The plot centers around thirty-two reality tv all-stars being dropped into a new game with no explanations regarding the end goal. None of them know where they are located. only that they are in a city in a desert. the city is an amalgam of various cities in the world- Paris, New York, San Francisco- with tourist stops miniaturized and typically made of trash and recycled materials. Holed up on the main floors of a building, the players find that non-player areas are filled with old paper and electronics, refrigerators and fridges, rotting food and spilled chemicals. Knocking holes in walls often provides secret caches of viable food or materials, hidden in the trash. Then they start finding weapons along with the food.
This novel is part ‘Battle Royale’, ‘Lord of the Flies’, ‘House of Stairs’ , ‘Jersey Shore’, and MTVs Liquid Television. It kept me entranced, wondering how f*cked things could get, and concerned as I grew to like a number of the characters. There was the right amount of commentary, action, gratuity, and in the end I had not figured out whodunit. It is nice to have something that is just edgy enough that it is uncomfortable, but just familiar enough that one can become fully engrossed and engaged.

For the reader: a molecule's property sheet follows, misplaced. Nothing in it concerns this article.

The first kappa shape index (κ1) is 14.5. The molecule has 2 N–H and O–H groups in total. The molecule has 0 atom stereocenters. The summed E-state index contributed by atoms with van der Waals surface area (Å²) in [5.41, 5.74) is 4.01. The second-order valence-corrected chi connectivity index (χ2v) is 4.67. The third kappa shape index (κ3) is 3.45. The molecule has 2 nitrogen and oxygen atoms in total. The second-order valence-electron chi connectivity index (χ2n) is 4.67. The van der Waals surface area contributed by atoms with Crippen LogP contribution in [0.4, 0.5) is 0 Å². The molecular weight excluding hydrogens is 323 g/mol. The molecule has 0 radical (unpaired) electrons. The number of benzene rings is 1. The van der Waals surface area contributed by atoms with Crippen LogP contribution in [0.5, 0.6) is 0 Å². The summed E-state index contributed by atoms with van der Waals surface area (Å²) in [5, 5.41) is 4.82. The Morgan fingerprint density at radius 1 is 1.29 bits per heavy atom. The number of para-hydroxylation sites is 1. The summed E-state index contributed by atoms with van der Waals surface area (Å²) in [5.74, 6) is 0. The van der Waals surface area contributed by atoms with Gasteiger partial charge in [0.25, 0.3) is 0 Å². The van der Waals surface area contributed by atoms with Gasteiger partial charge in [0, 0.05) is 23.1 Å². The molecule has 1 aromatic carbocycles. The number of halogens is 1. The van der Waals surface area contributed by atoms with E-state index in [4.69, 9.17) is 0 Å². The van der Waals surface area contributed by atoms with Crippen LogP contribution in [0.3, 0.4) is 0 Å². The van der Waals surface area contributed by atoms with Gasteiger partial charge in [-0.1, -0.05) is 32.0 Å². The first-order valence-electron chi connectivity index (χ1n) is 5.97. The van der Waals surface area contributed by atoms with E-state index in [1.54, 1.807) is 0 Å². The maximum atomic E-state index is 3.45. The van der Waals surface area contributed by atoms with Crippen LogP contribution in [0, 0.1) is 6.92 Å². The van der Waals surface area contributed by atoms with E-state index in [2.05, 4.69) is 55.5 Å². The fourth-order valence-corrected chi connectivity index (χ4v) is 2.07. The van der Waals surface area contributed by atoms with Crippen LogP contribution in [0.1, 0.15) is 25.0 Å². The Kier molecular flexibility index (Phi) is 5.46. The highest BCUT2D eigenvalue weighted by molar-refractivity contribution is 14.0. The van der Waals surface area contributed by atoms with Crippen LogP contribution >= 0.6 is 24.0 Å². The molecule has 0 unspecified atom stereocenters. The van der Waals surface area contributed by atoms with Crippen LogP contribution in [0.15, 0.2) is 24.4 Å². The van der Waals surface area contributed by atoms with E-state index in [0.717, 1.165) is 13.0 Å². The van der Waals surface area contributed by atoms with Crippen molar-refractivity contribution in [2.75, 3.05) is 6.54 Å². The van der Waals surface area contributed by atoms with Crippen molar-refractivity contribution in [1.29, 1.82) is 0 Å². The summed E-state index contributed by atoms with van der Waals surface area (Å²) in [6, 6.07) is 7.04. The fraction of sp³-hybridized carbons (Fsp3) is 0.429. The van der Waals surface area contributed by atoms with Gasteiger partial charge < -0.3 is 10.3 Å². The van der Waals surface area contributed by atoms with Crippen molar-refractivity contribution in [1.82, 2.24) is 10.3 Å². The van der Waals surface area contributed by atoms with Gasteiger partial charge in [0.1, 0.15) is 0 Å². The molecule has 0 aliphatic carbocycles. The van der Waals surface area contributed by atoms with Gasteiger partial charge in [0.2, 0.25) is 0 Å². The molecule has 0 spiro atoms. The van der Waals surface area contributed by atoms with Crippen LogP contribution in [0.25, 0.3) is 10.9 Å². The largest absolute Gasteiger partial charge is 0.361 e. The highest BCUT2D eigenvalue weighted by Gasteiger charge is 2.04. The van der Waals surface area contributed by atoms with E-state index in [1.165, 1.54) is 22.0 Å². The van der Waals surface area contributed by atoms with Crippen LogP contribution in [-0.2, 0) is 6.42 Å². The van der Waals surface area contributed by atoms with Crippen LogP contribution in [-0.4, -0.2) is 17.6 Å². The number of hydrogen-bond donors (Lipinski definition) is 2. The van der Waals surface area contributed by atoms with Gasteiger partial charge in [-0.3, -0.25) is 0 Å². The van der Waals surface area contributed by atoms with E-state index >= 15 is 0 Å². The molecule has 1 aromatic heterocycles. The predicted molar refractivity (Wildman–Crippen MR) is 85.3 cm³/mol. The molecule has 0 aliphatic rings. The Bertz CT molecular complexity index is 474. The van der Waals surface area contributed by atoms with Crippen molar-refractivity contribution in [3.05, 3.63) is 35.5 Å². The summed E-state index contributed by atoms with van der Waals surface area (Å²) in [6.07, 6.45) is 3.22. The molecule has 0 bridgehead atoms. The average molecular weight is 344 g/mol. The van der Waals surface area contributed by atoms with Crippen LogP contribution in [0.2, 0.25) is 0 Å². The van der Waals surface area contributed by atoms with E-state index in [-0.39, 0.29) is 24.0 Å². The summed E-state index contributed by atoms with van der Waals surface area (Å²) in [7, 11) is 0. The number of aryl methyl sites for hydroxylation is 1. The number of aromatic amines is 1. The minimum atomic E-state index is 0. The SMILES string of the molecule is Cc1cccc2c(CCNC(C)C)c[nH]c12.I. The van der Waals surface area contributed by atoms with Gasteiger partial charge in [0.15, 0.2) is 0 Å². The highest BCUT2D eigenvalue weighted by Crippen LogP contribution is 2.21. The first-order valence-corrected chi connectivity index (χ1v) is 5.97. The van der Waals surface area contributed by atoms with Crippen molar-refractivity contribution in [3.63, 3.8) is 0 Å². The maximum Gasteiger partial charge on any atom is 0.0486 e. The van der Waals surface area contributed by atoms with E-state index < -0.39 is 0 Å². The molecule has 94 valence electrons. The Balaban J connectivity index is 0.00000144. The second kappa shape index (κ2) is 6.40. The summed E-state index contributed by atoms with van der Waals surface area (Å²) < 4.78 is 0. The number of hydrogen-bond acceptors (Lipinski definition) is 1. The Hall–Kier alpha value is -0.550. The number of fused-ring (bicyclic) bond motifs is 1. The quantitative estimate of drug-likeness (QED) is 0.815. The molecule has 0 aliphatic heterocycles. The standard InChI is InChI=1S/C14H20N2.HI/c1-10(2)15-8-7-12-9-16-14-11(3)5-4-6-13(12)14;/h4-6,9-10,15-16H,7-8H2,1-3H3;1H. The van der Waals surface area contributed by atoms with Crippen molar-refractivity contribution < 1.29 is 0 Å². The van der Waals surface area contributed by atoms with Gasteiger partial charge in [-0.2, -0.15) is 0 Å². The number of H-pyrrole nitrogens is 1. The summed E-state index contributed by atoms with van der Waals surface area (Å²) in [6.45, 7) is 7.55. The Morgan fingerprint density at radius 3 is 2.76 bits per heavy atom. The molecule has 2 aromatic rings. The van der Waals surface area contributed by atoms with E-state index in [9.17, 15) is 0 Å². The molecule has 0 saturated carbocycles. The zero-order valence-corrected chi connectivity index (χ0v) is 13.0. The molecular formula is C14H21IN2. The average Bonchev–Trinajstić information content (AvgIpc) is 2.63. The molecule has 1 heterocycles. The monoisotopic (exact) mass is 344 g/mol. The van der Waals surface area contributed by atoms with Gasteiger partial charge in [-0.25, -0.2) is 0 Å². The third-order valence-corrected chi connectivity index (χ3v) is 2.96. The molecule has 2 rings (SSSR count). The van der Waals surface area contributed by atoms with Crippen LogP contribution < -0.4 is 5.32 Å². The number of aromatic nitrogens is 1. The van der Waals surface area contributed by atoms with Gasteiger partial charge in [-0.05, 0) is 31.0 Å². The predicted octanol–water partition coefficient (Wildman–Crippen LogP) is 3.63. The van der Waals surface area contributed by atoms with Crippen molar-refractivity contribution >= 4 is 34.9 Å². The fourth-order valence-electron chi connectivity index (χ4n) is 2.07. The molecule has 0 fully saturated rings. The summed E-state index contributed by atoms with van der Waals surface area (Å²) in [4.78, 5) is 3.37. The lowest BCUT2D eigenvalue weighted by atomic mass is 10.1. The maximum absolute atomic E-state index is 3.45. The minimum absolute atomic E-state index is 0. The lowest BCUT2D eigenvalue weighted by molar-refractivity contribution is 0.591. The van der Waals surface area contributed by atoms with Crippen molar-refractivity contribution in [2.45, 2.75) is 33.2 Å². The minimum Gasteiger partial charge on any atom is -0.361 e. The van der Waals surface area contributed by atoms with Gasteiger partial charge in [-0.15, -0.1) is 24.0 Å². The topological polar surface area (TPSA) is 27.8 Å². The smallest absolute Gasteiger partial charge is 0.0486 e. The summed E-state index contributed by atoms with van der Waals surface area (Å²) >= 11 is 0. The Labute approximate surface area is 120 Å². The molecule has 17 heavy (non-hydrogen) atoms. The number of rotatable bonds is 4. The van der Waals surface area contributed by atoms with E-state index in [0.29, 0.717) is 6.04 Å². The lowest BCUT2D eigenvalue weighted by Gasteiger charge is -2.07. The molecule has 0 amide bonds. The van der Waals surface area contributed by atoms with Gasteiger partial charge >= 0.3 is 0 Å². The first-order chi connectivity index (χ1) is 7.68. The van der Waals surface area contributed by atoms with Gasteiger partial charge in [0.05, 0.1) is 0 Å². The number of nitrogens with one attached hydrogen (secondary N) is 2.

It doesn’t hurt the book that it is filled with clever text and descriptions that made me stop and wonder if this novel is being overlooked only because it is independently published and has such a high price tag (a freakish $19.95 for a trade paperback, free shipping only in Canada). See the below excerpt.
Background – Destiny and Sanity are both players in the game, inserted into the world after the other players have been in play for a week or greater. Sanity is a confusing love interest, which spawns the following:
Destiny was a tough nut to crack. And Sanity, she was elusive. Because if she wasn’t pulling me close or pushing me away, then I had a moment to think rationally about it, and at those rare moments I felt bad for the way in which humanity callously toyed with the emotions of the yo-yo, a simple creature of wood and string that maybe only wanted to be left alone.
This novel is set in ‘current’ day San Francisco. A small group of friends skip school to play a live action multi-player geocache game. While out wanThis novel is set in ‘current’ day San Francisco. A small group of friends skip school to play a live action multi-player geocache game. While out wandering the city, a loud concussive blast rumbles the area. A series of explosions have taken out the Bay Bridge and all four friends find themselves mindlessly following the herd of fearful humans to perceived safe areas.